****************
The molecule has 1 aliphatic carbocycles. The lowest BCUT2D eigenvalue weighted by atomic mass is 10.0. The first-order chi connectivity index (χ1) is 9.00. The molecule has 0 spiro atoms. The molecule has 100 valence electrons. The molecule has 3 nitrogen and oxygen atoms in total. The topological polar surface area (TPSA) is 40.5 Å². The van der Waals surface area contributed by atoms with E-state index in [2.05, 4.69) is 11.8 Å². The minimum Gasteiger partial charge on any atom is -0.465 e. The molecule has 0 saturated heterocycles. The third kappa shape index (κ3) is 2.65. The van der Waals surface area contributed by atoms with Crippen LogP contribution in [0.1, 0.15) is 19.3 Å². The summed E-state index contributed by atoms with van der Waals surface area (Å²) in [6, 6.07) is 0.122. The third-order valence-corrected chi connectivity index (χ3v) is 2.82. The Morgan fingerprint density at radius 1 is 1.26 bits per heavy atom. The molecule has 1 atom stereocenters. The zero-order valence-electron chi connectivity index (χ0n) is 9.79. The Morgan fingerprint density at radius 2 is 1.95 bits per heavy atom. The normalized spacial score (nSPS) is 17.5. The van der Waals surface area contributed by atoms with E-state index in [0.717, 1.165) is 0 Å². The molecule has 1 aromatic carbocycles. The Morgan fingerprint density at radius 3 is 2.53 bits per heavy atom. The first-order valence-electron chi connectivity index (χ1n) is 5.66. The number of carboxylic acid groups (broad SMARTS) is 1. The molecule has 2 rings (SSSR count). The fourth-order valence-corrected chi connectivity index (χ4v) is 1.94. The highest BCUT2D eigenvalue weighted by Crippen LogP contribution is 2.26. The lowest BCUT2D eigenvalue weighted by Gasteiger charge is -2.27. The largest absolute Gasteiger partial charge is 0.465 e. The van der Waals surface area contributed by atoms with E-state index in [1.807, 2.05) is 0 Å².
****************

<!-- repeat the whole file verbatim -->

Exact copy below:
The molecule has 1 aliphatic carbocycles. The lowest BCUT2D eigenvalue weighted by atomic mass is 10.0. The first-order chi connectivity index (χ1) is 9.00. The molecule has 0 spiro atoms. The molecule has 100 valence electrons. The molecule has 3 nitrogen and oxygen atoms in total. The topological polar surface area (TPSA) is 40.5 Å². The van der Waals surface area contributed by atoms with E-state index in [2.05, 4.69) is 11.8 Å². The minimum Gasteiger partial charge on any atom is -0.465 e. The molecule has 0 saturated heterocycles. The third kappa shape index (κ3) is 2.65. The van der Waals surface area contributed by atoms with Crippen LogP contribution in [0.1, 0.15) is 19.3 Å². The summed E-state index contributed by atoms with van der Waals surface area (Å²) in [6, 6.07) is 0.122. The third-order valence-corrected chi connectivity index (χ3v) is 2.82. The Morgan fingerprint density at radius 1 is 1.26 bits per heavy atom. The molecule has 1 atom stereocenters. The zero-order valence-electron chi connectivity index (χ0n) is 9.79. The Morgan fingerprint density at radius 2 is 1.95 bits per heavy atom. The normalized spacial score (nSPS) is 17.5. The van der Waals surface area contributed by atoms with E-state index in [0.717, 1.165) is 0 Å². The molecule has 1 aromatic carbocycles. The Morgan fingerprint density at radius 3 is 2.53 bits per heavy atom. The first-order valence-electron chi connectivity index (χ1n) is 5.66. The number of carboxylic acid groups (broad SMARTS) is 1. The molecule has 2 rings (SSSR count). The fourth-order valence-corrected chi connectivity index (χ4v) is 1.94. The highest BCUT2D eigenvalue weighted by Crippen LogP contribution is 2.26. The lowest BCUT2D eigenvalue weighted by Gasteiger charge is -2.27. The largest absolute Gasteiger partial charge is 0.465 e. The van der Waals surface area contributed by atoms with E-state index in [1.807, 2.05) is 0 Å².